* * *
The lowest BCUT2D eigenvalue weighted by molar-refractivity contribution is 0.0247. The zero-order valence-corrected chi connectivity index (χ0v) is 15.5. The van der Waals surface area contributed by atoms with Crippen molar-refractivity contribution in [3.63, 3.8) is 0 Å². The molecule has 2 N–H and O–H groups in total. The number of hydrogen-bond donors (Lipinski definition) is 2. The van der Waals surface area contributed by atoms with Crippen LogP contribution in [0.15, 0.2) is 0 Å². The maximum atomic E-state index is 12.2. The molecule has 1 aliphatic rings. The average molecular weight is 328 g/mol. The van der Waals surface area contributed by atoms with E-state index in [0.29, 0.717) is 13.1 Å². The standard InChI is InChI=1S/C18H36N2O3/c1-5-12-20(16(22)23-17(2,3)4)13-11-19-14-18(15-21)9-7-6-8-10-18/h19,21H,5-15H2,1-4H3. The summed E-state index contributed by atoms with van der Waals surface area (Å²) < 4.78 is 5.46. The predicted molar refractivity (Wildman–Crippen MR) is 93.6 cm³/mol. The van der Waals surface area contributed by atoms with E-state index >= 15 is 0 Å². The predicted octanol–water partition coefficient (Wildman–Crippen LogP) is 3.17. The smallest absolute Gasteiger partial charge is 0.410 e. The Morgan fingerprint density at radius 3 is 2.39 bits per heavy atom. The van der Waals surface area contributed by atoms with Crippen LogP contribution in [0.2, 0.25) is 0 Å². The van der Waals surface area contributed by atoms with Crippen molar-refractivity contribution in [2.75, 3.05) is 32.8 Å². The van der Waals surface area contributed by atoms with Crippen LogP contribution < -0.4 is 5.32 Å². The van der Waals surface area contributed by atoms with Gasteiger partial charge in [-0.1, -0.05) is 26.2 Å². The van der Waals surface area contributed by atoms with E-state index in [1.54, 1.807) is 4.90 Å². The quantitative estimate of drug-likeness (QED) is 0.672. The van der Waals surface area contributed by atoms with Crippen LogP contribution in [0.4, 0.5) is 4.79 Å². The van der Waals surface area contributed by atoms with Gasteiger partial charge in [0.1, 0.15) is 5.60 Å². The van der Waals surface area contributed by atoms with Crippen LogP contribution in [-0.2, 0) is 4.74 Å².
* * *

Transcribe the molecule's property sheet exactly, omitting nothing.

The lowest BCUT2D eigenvalue weighted by molar-refractivity contribution is 0.0247. The zero-order valence-corrected chi connectivity index (χ0v) is 15.5. The van der Waals surface area contributed by atoms with Crippen molar-refractivity contribution in [3.63, 3.8) is 0 Å². The molecule has 2 N–H and O–H groups in total. The number of hydrogen-bond donors (Lipinski definition) is 2. The van der Waals surface area contributed by atoms with Crippen LogP contribution in [0.15, 0.2) is 0 Å². The maximum atomic E-state index is 12.2. The molecule has 1 aliphatic rings. The average molecular weight is 328 g/mol. The van der Waals surface area contributed by atoms with E-state index in [0.29, 0.717) is 13.1 Å². The standard InChI is InChI=1S/C18H36N2O3/c1-5-12-20(16(22)23-17(2,3)4)13-11-19-14-18(15-21)9-7-6-8-10-18/h19,21H,5-15H2,1-4H3. The summed E-state index contributed by atoms with van der Waals surface area (Å²) < 4.78 is 5.46. The predicted molar refractivity (Wildman–Crippen MR) is 93.6 cm³/mol. The van der Waals surface area contributed by atoms with E-state index >= 15 is 0 Å². The predicted octanol–water partition coefficient (Wildman–Crippen LogP) is 3.17. The smallest absolute Gasteiger partial charge is 0.410 e. The Morgan fingerprint density at radius 3 is 2.39 bits per heavy atom. The van der Waals surface area contributed by atoms with Crippen LogP contribution in [0.2, 0.25) is 0 Å². The van der Waals surface area contributed by atoms with Crippen molar-refractivity contribution in [2.75, 3.05) is 32.8 Å². The van der Waals surface area contributed by atoms with Crippen LogP contribution < -0.4 is 5.32 Å². The van der Waals surface area contributed by atoms with Gasteiger partial charge in [-0.1, -0.05) is 26.2 Å². The van der Waals surface area contributed by atoms with E-state index in [1.54, 1.807) is 4.90 Å². The quantitative estimate of drug-likeness (QED) is 0.672. The van der Waals surface area contributed by atoms with Crippen LogP contribution in [0.4, 0.5) is 4.79 Å². The van der Waals surface area contributed by atoms with Gasteiger partial charge in [0.1, 0.15) is 5.60 Å². The van der Waals surface area contributed by atoms with Crippen LogP contribution in [-0.2, 0) is 4.74 Å².